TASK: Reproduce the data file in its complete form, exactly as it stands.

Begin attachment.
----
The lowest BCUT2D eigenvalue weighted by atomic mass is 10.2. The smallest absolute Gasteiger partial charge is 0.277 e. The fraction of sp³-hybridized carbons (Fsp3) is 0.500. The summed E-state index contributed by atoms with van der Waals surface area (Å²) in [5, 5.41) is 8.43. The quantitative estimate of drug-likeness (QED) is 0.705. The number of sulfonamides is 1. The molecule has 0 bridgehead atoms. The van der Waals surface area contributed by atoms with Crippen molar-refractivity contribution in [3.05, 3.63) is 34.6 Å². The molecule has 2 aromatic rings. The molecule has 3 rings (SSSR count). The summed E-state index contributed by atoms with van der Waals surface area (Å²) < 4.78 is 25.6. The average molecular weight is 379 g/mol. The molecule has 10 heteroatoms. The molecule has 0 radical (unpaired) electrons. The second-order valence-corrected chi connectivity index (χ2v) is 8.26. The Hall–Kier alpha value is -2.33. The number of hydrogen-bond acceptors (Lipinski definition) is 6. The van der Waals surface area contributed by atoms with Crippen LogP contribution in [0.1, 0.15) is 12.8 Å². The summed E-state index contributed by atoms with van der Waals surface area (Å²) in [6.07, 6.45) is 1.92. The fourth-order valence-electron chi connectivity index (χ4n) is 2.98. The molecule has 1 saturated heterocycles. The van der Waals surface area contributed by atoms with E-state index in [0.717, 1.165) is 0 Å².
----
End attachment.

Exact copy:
The lowest BCUT2D eigenvalue weighted by atomic mass is 10.2. The smallest absolute Gasteiger partial charge is 0.277 e. The fraction of sp³-hybridized carbons (Fsp3) is 0.500. The summed E-state index contributed by atoms with van der Waals surface area (Å²) in [5, 5.41) is 8.43. The quantitative estimate of drug-likeness (QED) is 0.705. The number of sulfonamides is 1. The molecule has 0 bridgehead atoms. The van der Waals surface area contributed by atoms with Crippen molar-refractivity contribution in [3.05, 3.63) is 34.6 Å². The molecule has 2 aromatic rings. The molecule has 3 rings (SSSR count). The summed E-state index contributed by atoms with van der Waals surface area (Å²) < 4.78 is 25.6. The average molecular weight is 379 g/mol. The molecule has 10 heteroatoms. The molecule has 0 radical (unpaired) electrons. The second-order valence-corrected chi connectivity index (χ2v) is 8.26. The Hall–Kier alpha value is -2.33. The number of hydrogen-bond acceptors (Lipinski definition) is 6. The van der Waals surface area contributed by atoms with Crippen LogP contribution in [0.1, 0.15) is 12.8 Å². The summed E-state index contributed by atoms with van der Waals surface area (Å²) in [6.07, 6.45) is 1.92. The fourth-order valence-electron chi connectivity index (χ4n) is 2.98. The molecule has 1 saturated heterocycles. The van der Waals surface area contributed by atoms with E-state index in [0.717, 1.165) is 0 Å².